Sunday, September 21, 2008

Ike II

When the worst part of the storm was over, I was dying to go outside and survey the damage. However, I couldn't open my front door because the wind was still gusting and blowing rain right into my apartment each time I tried to open the door.
So, we sat in the sticky humidity with cool, wet wash cloths over our faces.
It was over for us but Houston was still getting hit and the only reason I knew things were bad in Galveston was that reporters had ridden out the storm on the island and they reported things like The Balinese Room was gone and I actually heard them on the radio, being evacuated to lower floors at the San Luis Hotel.

After some time passed and I could open my front door without flooding my living room, I ventured outside to see what it looked like outside.
The first thing I saw was a City worker in a front-end loader clearing fallen branches and debris from the street. The worst of the storm had been over less than an hour and they were already out clearing things out. Amazing.
We were lucky at the apartments, there were tons of branches down and one tree was uprooted in the back but it fell away from the building.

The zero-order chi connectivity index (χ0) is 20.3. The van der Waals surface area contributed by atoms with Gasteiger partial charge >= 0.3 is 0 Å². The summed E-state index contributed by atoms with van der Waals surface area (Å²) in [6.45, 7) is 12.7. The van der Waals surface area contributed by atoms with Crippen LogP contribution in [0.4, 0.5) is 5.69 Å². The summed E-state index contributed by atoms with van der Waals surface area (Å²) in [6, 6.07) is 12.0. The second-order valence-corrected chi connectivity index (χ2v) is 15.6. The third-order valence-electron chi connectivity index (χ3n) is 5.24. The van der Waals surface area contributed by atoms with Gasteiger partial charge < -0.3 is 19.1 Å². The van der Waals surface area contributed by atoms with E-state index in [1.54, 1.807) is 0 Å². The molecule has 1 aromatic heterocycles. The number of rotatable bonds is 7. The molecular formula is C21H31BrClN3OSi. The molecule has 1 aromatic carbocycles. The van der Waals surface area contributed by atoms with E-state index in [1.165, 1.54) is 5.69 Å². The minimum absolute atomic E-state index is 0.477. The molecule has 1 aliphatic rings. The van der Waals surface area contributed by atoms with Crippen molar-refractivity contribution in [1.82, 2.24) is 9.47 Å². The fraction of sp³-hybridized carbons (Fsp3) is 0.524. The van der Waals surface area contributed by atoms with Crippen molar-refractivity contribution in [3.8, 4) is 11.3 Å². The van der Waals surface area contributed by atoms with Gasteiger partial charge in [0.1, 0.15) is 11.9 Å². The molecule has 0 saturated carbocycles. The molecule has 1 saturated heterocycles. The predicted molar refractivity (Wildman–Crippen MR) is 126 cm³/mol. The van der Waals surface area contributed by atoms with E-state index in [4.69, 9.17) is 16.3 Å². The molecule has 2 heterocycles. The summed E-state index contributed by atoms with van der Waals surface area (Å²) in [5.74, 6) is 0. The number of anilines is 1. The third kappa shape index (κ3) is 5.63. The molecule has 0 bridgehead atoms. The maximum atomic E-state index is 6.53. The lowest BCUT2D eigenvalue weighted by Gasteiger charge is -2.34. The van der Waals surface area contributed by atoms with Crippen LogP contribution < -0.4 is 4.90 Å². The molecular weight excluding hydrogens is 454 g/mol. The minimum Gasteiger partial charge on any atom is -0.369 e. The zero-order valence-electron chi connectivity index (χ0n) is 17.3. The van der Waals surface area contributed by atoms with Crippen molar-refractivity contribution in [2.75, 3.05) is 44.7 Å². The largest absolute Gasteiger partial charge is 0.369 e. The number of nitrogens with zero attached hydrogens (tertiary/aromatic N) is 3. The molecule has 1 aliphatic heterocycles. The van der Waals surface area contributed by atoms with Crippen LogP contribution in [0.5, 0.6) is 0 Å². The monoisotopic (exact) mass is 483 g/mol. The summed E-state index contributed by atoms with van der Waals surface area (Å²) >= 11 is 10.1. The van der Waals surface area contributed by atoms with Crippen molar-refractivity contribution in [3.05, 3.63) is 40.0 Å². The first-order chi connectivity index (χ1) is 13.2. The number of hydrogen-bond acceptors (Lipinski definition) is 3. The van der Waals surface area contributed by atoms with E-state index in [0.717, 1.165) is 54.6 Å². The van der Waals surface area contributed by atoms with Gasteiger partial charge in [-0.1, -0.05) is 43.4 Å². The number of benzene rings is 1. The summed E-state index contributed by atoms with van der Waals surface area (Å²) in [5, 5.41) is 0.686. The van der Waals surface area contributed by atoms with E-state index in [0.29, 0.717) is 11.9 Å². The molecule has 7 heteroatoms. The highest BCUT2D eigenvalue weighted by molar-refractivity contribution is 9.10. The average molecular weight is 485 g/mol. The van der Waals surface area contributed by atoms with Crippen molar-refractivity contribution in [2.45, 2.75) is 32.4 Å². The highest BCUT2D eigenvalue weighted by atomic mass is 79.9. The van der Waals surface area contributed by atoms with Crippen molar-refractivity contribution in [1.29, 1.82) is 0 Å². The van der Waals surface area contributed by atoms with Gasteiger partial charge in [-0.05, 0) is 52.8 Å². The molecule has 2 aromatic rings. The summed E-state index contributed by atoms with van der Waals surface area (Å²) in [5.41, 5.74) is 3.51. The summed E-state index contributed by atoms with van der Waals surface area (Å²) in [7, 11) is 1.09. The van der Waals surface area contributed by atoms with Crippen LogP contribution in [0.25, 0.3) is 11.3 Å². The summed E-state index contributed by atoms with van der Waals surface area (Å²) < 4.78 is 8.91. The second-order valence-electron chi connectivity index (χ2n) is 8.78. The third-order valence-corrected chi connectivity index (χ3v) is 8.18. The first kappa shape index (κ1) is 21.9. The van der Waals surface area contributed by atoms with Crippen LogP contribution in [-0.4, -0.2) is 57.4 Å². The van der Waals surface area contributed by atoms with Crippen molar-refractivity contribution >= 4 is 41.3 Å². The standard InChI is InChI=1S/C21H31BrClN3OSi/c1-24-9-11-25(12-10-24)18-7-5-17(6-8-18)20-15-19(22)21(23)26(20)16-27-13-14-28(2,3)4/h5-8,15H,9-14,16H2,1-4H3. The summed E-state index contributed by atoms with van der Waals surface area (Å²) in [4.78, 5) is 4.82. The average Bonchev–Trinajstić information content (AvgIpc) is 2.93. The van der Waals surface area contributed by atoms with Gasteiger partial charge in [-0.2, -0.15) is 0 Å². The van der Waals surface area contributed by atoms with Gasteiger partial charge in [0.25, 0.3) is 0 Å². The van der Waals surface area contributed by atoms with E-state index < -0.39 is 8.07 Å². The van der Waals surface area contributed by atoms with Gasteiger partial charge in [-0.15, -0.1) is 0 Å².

My mother began to obsess about her house. Did it survive?

I told her to wait a while; wait until we know the streets are safe to drive. But she couldn't wait. She was almost in tears wondering.

I walked outside to check down the roads, maybe they were clear enough to drive. That's when I saw my apartment manager pull into the parking lot.
I asked her where she came from. She had been staying at her son's house which is near my mother's neighborhood and she declared the streets clear so I ran upstairs and told my mother to pack her shit and stop blubbering. I was taking her home.

This was our chance to see our town for the first time after Ike came through and it was pretty shocking.
Signs, fences, trees and stoplights littered the sides of the roads.
There didn't seem to be a fence standing in town and the stoplight poles were bent backwards in some places.

Her house was standing. She lost part of her rain gutters and a tree that my dad had planted years ago. Her house totally stood up to that big storm and we knew how lucky we were.

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